Pretzel Crisps: A Brand or a Generic Term?


Trademark disputes that make the news usually involve an upstart allegedly infringing on the rights of an established company. But in a case noted by The New York Times, a small company is seeking to protect trademark rights that are disputed by a big competitor. Frito-Lay, the snack food giant, is trying to stop Warren and Sara Wilson from obtaining a trademark for Pretzel Crisps, the thin, cracker-like pretzels they invented. Frito-Lay, which "has tried unsuccessfully to sell its own flat pretzels," argues that pretzel crisps is a generic term that cannot be registered as a trademark. "Like 'milk chocolate bar,'" it told the Patent and Trademark Office in 2010 , "the combination of 'pretzel' and 'crisp' gains no meaning as a phrase over and above the generic meaning of its constituent terms." That seems dubious to me, since I have encountered the phrase only in the context of this particular product, which was introduced in 2004. Before then, according to the Times, there was no such thing as a cracker-thin pretzel. But an expert consulted by the Times says Frito-Lay might have a case:

F. Scott Kieff, a law professor at George Washington University, said the case could go either way. Princeton Vanguard, he said, "will have to show that there is some secondary meaning to the term 'pretzel crisp' out there in the relevant population that goes beyond simply provoking thoughts of thin pretzels that are crispy and refer to something specific."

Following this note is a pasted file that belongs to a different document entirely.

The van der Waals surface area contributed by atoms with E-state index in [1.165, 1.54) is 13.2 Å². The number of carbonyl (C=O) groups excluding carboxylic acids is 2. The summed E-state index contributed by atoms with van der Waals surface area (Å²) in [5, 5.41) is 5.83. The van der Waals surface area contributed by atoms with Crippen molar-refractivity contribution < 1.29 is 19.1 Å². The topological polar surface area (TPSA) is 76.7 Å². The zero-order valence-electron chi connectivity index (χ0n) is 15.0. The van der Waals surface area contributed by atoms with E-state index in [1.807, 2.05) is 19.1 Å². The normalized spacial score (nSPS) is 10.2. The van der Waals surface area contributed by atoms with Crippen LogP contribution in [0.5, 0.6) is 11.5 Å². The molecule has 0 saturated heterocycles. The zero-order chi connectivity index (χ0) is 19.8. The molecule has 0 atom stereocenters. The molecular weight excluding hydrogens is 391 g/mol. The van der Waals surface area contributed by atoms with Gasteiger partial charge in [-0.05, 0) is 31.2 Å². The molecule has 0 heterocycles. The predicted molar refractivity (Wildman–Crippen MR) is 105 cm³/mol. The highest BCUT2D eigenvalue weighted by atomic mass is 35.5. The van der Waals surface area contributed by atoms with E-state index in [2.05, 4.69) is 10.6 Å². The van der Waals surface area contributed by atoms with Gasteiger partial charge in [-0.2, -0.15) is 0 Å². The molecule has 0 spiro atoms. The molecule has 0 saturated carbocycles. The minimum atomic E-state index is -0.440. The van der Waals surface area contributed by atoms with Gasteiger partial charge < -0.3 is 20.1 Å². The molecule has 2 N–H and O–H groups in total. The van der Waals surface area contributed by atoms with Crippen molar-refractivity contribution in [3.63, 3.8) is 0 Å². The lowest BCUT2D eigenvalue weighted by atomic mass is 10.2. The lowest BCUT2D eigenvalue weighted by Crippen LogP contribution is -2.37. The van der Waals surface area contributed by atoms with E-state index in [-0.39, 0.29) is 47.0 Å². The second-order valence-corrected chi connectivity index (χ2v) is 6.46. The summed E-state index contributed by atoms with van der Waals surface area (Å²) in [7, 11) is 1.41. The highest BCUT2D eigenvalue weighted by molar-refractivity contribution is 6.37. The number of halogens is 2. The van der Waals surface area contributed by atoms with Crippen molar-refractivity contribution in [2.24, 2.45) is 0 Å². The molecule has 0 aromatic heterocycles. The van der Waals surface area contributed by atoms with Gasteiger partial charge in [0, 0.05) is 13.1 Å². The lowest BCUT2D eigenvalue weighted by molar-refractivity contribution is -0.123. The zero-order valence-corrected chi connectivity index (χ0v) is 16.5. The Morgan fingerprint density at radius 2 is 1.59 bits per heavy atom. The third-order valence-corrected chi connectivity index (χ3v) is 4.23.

In any case, it seems clear that Frito-Lay (which declined to comment for the Times story) is mainly interested in hurting a competitor, as opposed to preserving the freedom to call its own future entrant in this category (assuming it ever comes up with a version people want to buy) "pretzel crisps":

"The big companies will do this to rough up their competitors," said Barton Beebe, a professor at the New York University Law School who specializes in intellectual property law. "If they can't win in the marketplace, they try to soften them up with legal fees and distract them. Even if they lose the case, it's a Pyrrhic victory because the small company has wasted so many resources."

For Pretzel Crisps, Princeton Vanguard [the Wilsons' company] already has spent $1 million on legal fees.

"This fight," Warren Wilson tells the Times, "is about a big company that wants to dominate the snack food category by crushing a little company like ours rather than by competing with us."


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  1. But I was told that trademark was the “good kind” of IP.

    1. Without patents or trademarks, why would anyone bother to engage in pretzel innovation or build a pretzel brand? Why would anyone do anything, really?